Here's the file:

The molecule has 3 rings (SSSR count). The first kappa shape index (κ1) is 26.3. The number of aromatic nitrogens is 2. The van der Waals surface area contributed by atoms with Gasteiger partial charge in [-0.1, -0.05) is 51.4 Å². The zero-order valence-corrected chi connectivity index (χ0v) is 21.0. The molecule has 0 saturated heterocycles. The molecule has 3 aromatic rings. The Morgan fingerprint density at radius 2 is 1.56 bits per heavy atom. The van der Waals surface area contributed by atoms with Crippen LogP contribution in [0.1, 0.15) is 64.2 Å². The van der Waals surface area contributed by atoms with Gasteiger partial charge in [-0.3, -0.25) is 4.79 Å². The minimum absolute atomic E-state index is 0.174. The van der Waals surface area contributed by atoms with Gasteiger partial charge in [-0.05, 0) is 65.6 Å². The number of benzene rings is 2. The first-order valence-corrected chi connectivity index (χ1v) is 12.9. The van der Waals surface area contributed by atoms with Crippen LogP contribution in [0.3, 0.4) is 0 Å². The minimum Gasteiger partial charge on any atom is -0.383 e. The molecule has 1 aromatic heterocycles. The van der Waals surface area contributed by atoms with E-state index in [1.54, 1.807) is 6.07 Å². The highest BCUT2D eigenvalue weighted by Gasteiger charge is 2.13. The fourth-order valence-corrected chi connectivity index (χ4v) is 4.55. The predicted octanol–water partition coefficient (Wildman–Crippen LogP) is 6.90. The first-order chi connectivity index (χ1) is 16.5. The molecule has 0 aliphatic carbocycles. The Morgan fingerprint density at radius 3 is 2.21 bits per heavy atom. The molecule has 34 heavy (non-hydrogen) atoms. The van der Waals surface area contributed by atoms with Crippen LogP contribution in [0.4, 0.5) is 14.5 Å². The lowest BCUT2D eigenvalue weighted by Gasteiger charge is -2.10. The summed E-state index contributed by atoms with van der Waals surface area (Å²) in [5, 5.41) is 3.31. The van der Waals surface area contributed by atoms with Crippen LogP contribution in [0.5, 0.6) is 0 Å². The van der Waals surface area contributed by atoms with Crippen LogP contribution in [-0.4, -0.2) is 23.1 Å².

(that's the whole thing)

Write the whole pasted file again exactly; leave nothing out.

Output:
The molecule has 3 rings (SSSR count). The first kappa shape index (κ1) is 26.3. The number of aromatic nitrogens is 2. The van der Waals surface area contributed by atoms with Gasteiger partial charge in [-0.1, -0.05) is 51.4 Å². The zero-order valence-corrected chi connectivity index (χ0v) is 21.0. The molecule has 0 saturated heterocycles. The molecule has 3 aromatic rings. The Morgan fingerprint density at radius 2 is 1.56 bits per heavy atom. The van der Waals surface area contributed by atoms with Crippen LogP contribution in [0.1, 0.15) is 64.2 Å². The van der Waals surface area contributed by atoms with Gasteiger partial charge in [-0.3, -0.25) is 4.79 Å². The minimum absolute atomic E-state index is 0.174. The van der Waals surface area contributed by atoms with Gasteiger partial charge in [-0.05, 0) is 65.6 Å². The number of benzene rings is 2. The first-order valence-corrected chi connectivity index (χ1v) is 12.9. The van der Waals surface area contributed by atoms with Crippen LogP contribution in [0.3, 0.4) is 0 Å². The minimum Gasteiger partial charge on any atom is -0.383 e. The molecule has 1 aromatic heterocycles. The van der Waals surface area contributed by atoms with E-state index in [1.54, 1.807) is 6.07 Å². The highest BCUT2D eigenvalue weighted by Gasteiger charge is 2.13. The fourth-order valence-corrected chi connectivity index (χ4v) is 4.55. The predicted octanol–water partition coefficient (Wildman–Crippen LogP) is 6.90. The first-order chi connectivity index (χ1) is 16.5. The molecule has 0 aliphatic carbocycles. The Morgan fingerprint density at radius 3 is 2.21 bits per heavy atom. The molecule has 34 heavy (non-hydrogen) atoms. The van der Waals surface area contributed by atoms with Crippen LogP contribution in [0.4, 0.5) is 14.5 Å². The lowest BCUT2D eigenvalue weighted by Gasteiger charge is -2.10. The summed E-state index contributed by atoms with van der Waals surface area (Å²) in [5, 5.41) is 3.31. The van der Waals surface area contributed by atoms with Crippen LogP contribution in [0.5, 0.6) is 0 Å². The van der Waals surface area contributed by atoms with Crippen LogP contribution in [-0.4, -0.2) is 23.1 Å².